Crown Marking 1940 Modern Army Aeroplanes (1958-1998) Crown Marking 1940

Joint exercises between the Army Air Company and the Army Artillery were held each summer 1915-1926 at the large artillery range at Skillingaryd. This wast facility was since the year of 1777 the training ground of A 6 - The Royal Army Artillery Regiment of Småland . The regiment moved in 1913 its barracks to the town of Jönköping, 40km to the North, but Skillingaryd kept its importance as a major artillery range.  In 1926, all remaining military balloon activity in Sweden was concentrated to A 6. Reconnaissance, target observation and fire direction was - according to the general opinion by the Artillery officers - a task that best was solved with aeroplanes and balloons operating together.  

Until the birth of the Air Force in 1926, the Artillery was the branch of the Army that had co-operated most intensely with the Army Aviation Company. But now the conditions totally changed. The Artillery gained the direct command over the balloon activity, but had to go through the slow official channels when their artillery observers needed training from aeroplanes. The ideas of balloons and aeroplanes in tactical co-operations were never realized. The summer weeks of training observation and fire direction from aircraft and balloons became more and more irregular.  

Own aeroplanes for the Artillery was a natural and often repeated demand. But this was never meet with a positive response by the generals, mainly due to alleged economical reasons.  

A third alternative entered the scene - the autogiro. The pioneer of this kind of aircraft in Sweden was Rolf von Bahr (1912 -1988). In the summer of 1935, von Bahr, together with his autogiro, made trials at Skillingaryd. The test period was short - only three days. The intention of the trials was to investigate if the autogiro was suitable as an artillery spotter and as a suitable replacement for the vulnerable balloon. The autogiro won easily the first round, but the enthusiasm decreased when the trials were repeated the following summers. Instead, two German Fiesler Fi 156C Storch, were purchased for evalutation. The Storch was an aeroplane with exceptional good STOL capabilities. It definitively won the match. Further 18 Storch were ordered and got the Air Force designation S 14. The Artillery had good use of the S 14, but had no sole rights to them. S 14 was used for a lot of different duties. No special aircraft for artillery spotting was available to the Swedish Artillery during the years of WWII, although it was badly needed.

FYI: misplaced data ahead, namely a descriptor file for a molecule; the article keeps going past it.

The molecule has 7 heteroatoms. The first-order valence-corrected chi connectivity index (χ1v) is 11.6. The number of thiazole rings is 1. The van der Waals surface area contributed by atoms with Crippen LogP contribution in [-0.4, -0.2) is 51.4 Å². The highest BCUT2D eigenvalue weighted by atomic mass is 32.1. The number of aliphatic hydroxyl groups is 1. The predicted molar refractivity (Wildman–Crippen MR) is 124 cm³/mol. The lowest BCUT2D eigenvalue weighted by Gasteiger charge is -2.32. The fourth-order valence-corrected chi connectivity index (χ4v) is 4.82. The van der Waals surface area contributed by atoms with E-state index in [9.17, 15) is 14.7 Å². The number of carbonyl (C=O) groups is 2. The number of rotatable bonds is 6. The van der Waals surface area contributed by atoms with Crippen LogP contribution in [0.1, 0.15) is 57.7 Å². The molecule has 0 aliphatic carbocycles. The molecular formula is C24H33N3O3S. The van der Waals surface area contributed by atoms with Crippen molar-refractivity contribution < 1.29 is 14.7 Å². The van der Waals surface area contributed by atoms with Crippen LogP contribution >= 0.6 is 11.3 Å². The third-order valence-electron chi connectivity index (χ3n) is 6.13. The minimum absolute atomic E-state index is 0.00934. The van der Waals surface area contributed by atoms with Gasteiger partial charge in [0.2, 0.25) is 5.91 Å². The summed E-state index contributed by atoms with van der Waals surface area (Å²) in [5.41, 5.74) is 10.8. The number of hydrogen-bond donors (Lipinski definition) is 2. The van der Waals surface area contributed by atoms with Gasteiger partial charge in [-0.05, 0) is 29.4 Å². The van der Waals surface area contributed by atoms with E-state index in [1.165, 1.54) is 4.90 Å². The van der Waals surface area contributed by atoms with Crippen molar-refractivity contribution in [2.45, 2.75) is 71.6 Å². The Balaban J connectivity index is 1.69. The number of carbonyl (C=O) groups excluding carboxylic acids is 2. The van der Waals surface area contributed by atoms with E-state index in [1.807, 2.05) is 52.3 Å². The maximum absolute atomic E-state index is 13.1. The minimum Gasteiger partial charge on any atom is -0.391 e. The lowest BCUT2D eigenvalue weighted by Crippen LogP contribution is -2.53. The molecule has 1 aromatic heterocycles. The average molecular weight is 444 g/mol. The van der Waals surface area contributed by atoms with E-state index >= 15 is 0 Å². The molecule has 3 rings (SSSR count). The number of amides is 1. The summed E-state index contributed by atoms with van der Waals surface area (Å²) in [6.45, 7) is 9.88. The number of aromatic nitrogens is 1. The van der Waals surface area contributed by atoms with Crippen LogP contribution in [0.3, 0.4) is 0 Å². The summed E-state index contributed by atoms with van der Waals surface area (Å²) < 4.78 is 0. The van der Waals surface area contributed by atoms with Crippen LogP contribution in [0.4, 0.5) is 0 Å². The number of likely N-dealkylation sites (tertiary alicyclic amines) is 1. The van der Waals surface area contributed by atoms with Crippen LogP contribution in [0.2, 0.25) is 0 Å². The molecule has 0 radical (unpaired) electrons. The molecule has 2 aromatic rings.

The Korean War showed again the importance of an efficient artillery aviation. The helicopter had just been introduced, but it was still an expensive thing. The era of the fixed-wing aircraft was not over. In fact, the only forward air control available when the Korea War broke out were a few light artillery observation aircraft L-4 Cub and L-5 Sentinel based in Japan. Types like Stinson Sentinel, Cessna Bird Dog, DHC Beaver, North American Navion and the famous Pipers - Cub and  Super Cub - were used by the US Army forces. The UK used Austers.    

The Korean War proved that light artillery spotters made an invaluable work and also managed this with moderate losses. The Swedish government did not hesitate any longer. In 1954, the Army was granted means for the purchase of light aircraft. The activity started immediately. The first Army pilots were trained in hired Piper L-4 Cubs by colleagues from Jordbruksflyg AB - agriculture pilots with a great experience in flying at lowest altitudes.

Please click on the thumbnails for pictures and information

651Fpl51_127-2708.jpg (68895 byte) Fpl 51 - Piper PA-18 Super Cub (1958-1974)
653Fpl53_5554.jpg (64143 byte) FPL 53 - Dornier Do 27A-4 (1962-1991)
654Fpl54001Bulltofta.jpg (85310 byte) Fpl  54 - Malmö Flygindustri MFI-10B Vipan (1963-1964)
661FPL61061LEL24.jpg (95792 byte) FPL 61C - BAe/Scottish Aviation Bulldog (1972-1998)

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601Fpl801_111-1193.jpg (65118 byte) Fpl 801 - Malmö Flygindustri MFI-9B Militrainer (1966-1968)


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© 2002 Lars Henriksson, Ljungskile, Sweden  Updated 2010-07-24